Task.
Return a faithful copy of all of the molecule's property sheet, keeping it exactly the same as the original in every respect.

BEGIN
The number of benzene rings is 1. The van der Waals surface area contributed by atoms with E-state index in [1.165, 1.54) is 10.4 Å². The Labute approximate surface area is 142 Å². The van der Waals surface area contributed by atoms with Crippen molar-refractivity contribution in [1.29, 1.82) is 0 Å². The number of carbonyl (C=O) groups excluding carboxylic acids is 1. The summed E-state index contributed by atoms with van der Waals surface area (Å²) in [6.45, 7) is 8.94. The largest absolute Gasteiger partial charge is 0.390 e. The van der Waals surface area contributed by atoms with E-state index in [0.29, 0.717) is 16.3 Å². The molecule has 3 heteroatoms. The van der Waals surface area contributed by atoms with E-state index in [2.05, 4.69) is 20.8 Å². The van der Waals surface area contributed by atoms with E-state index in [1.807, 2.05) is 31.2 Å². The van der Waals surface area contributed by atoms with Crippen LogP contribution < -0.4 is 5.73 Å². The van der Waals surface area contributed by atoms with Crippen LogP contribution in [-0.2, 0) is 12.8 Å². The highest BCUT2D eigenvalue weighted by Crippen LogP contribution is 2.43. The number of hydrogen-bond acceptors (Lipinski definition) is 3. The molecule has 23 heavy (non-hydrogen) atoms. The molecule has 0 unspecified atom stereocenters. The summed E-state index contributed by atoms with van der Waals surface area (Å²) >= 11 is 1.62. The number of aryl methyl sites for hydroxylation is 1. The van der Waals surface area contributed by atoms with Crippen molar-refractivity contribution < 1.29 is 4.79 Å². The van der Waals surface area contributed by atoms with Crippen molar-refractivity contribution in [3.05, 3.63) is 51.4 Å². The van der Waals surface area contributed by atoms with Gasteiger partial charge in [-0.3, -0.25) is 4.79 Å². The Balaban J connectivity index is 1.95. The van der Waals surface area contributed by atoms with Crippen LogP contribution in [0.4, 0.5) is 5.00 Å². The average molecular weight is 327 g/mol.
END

The number of benzene rings is 1. The van der Waals surface area contributed by atoms with E-state index in [1.165, 1.54) is 10.4 Å². The Labute approximate surface area is 142 Å². The van der Waals surface area contributed by atoms with Crippen molar-refractivity contribution in [1.29, 1.82) is 0 Å². The number of carbonyl (C=O) groups excluding carboxylic acids is 1. The summed E-state index contributed by atoms with van der Waals surface area (Å²) in [6.45, 7) is 8.94. The largest absolute Gasteiger partial charge is 0.390 e. The van der Waals surface area contributed by atoms with E-state index in [0.29, 0.717) is 16.3 Å². The molecule has 3 heteroatoms. The van der Waals surface area contributed by atoms with E-state index in [2.05, 4.69) is 20.8 Å². The van der Waals surface area contributed by atoms with E-state index in [1.807, 2.05) is 31.2 Å². The van der Waals surface area contributed by atoms with Crippen LogP contribution < -0.4 is 5.73 Å². The van der Waals surface area contributed by atoms with Crippen LogP contribution in [-0.2, 0) is 12.8 Å². The highest BCUT2D eigenvalue weighted by Crippen LogP contribution is 2.43. The number of hydrogen-bond acceptors (Lipinski definition) is 3. The molecule has 23 heavy (non-hydrogen) atoms. The molecule has 0 unspecified atom stereocenters. The summed E-state index contributed by atoms with van der Waals surface area (Å²) >= 11 is 1.62. The number of aryl methyl sites for hydroxylation is 1. The van der Waals surface area contributed by atoms with Crippen molar-refractivity contribution < 1.29 is 4.79 Å². The van der Waals surface area contributed by atoms with Crippen molar-refractivity contribution in [3.05, 3.63) is 51.4 Å². The van der Waals surface area contributed by atoms with Gasteiger partial charge in [-0.3, -0.25) is 4.79 Å². The Balaban J connectivity index is 1.95. The van der Waals surface area contributed by atoms with Crippen LogP contribution in [0.4, 0.5) is 5.00 Å². The average molecular weight is 327 g/mol.